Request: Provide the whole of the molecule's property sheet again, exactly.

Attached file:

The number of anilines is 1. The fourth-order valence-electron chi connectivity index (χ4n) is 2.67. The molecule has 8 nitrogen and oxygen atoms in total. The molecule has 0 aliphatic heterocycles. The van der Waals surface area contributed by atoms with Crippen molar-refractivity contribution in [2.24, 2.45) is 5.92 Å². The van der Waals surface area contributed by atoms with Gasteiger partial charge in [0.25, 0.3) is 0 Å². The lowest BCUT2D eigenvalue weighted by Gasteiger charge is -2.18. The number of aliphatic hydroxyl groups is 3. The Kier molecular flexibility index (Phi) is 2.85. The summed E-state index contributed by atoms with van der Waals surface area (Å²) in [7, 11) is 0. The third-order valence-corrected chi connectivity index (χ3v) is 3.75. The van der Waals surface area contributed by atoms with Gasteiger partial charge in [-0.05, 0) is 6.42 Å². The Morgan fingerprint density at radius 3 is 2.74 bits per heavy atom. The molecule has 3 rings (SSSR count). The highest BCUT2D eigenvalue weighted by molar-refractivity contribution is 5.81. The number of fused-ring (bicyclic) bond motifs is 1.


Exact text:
The number of anilines is 1. The fourth-order valence-electron chi connectivity index (χ4n) is 2.67. The molecule has 8 nitrogen and oxygen atoms in total. The molecule has 0 aliphatic heterocycles. The van der Waals surface area contributed by atoms with Crippen molar-refractivity contribution in [2.24, 2.45) is 5.92 Å². The van der Waals surface area contributed by atoms with Gasteiger partial charge in [0.25, 0.3) is 0 Å². The lowest BCUT2D eigenvalue weighted by Gasteiger charge is -2.18. The number of aliphatic hydroxyl groups is 3. The Kier molecular flexibility index (Phi) is 2.85. The summed E-state index contributed by atoms with van der Waals surface area (Å²) in [7, 11) is 0. The third-order valence-corrected chi connectivity index (χ3v) is 3.75. The van der Waals surface area contributed by atoms with Gasteiger partial charge in [-0.05, 0) is 6.42 Å². The Morgan fingerprint density at radius 3 is 2.74 bits per heavy atom. The molecule has 3 rings (SSSR count). The highest BCUT2D eigenvalue weighted by molar-refractivity contribution is 5.81. The number of fused-ring (bicyclic) bond motifs is 1.